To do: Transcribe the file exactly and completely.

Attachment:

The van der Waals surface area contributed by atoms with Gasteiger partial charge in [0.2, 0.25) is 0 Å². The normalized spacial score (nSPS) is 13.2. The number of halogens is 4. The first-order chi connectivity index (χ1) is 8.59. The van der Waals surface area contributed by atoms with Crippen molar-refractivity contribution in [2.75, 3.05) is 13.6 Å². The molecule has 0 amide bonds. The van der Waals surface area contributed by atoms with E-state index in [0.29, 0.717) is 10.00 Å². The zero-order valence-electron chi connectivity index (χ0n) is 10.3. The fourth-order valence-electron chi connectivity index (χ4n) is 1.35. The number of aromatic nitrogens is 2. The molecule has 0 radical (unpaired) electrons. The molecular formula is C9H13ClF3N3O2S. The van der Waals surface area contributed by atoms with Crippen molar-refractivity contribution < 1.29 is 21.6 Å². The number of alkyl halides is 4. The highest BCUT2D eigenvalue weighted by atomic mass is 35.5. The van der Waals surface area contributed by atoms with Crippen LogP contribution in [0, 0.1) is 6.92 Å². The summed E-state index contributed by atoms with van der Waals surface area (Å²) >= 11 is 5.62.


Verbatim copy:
The van der Waals surface area contributed by atoms with Gasteiger partial charge in [0.2, 0.25) is 0 Å². The normalized spacial score (nSPS) is 13.2. The number of halogens is 4. The first-order chi connectivity index (χ1) is 8.59. The van der Waals surface area contributed by atoms with Crippen molar-refractivity contribution in [2.75, 3.05) is 13.6 Å². The molecule has 0 amide bonds. The van der Waals surface area contributed by atoms with E-state index in [0.29, 0.717) is 10.00 Å². The zero-order valence-electron chi connectivity index (χ0n) is 10.3. The fourth-order valence-electron chi connectivity index (χ4n) is 1.35. The number of aromatic nitrogens is 2. The molecule has 0 radical (unpaired) electrons. The molecular formula is C9H13ClF3N3O2S. The van der Waals surface area contributed by atoms with Crippen molar-refractivity contribution < 1.29 is 21.6 Å². The number of alkyl halides is 4. The highest BCUT2D eigenvalue weighted by atomic mass is 35.5. The van der Waals surface area contributed by atoms with Crippen LogP contribution in [0, 0.1) is 6.92 Å². The summed E-state index contributed by atoms with van der Waals surface area (Å²) >= 11 is 5.62.